- Tara Albright DPT
A background on Cupping
Many people remember several years ago when Michael Phelps showed up to the Olympics with what looked like giant bruises all around his shoulder. This brought many questions to the minds of people watching and lead to the broad topic of what is cupping. In this blog we will try to give a broad overview of that cupping is and why it may be beneficial for patients. Let’s start with the basics.
What is cupping and where did it come from?
Cupping is a very effective massage technique, where suction is utilized, to assist in the lifting, loosening, and healing of impacted or injured tissue. It came from several hundred years ago as an ancient medicine practice which merged into western medicine in 1800s. It has been given new life in the recent medical practice where people are seeking less medication and more hands on techniques to assist in their healing.
What tools are used in cupping and how do they work?
There are various tools that can be used to create the suction for the cupping procedure. Some are made of silicone and easily mold to allow for quick placement and release. Others come with a small pump to provide the suction mechanism. Both options may be used for treatment depending on the area or the therapist. Often it depends on the tools that are available in the clinic. Silicone cups are more commonly used
These tools are used to create suction and lead to the following tissue changes:
Passively stretches tissue for improved ROM
Increases blood flow to area and heats tissue
Allows for movement of fluid which can decrease edema
Increases nutrient rich blood flow to the damaged/injured tissue.
The benefits that come from this treatment are numerous but can be summarized by saying that the suction can lead to tissue remodeling or healing, assists in breaking down scar tissue, and stimulate mechanoreceptors to decrease pain.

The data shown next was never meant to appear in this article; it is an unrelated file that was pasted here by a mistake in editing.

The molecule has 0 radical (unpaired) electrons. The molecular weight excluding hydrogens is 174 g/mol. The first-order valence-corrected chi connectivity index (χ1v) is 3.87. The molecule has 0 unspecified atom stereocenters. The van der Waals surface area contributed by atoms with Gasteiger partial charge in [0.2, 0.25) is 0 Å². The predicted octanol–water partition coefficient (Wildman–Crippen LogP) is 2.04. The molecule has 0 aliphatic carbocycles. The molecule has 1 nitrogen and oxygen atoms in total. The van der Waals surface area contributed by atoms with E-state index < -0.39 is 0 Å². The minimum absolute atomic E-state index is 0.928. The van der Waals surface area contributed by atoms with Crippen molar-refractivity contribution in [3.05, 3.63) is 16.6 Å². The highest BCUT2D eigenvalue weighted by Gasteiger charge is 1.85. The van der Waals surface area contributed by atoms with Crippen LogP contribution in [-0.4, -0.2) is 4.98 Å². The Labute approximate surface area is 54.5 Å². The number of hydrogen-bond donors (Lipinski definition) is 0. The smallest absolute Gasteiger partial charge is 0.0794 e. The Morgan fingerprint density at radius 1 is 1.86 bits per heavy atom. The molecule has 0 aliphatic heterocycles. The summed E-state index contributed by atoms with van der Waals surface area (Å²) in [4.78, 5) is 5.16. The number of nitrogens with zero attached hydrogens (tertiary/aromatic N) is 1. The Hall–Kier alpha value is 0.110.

What to expect with treatment:
The therapist will apply the cups to the areas of tension and pain and may either leave them in place for a little while or move them around to release the tissue. Both have tissue healing properties and pain relief properties and usually both techniques are combined in a treatment session. It is important to communicate with the therapist if you are feeling pain or too much pressure and treatment can be tailored accordingly.
Due to the nature of using suction to move tissue and change fluids you may have some skin reddening and possible light purple circles may show up after treatment. These mimic a bruise in looks and features, but should not be painful. Appearance of these circles is no unusual, but be sure you communicate with your therapist regarding your recovery following treatment.
How do I know if cupping is right for me?
Cupping is just one tool in a physical therapists tool bag, but often requires some training before use in clinic. If you are interested in cupping you should discuss with your therapist and see if it is a good option for your treatment. If that therapist is not trained in cupping, they may suggest you see another provider who is.
Is there any time when cupping is not appropriate? Cupping is not recommended in the following cases:
When there is an open wound in the area
Following a very acute injury
Over a tumor or are of known cancer
Over area of known DVT
Anywhere where skin integrity is compromised
Hopefully, this information has opened you up to another treatment option and answered some questions regarding what cupping is and how it may be beneficial. If you are interested in cupping let your provider know and see if it is right for you.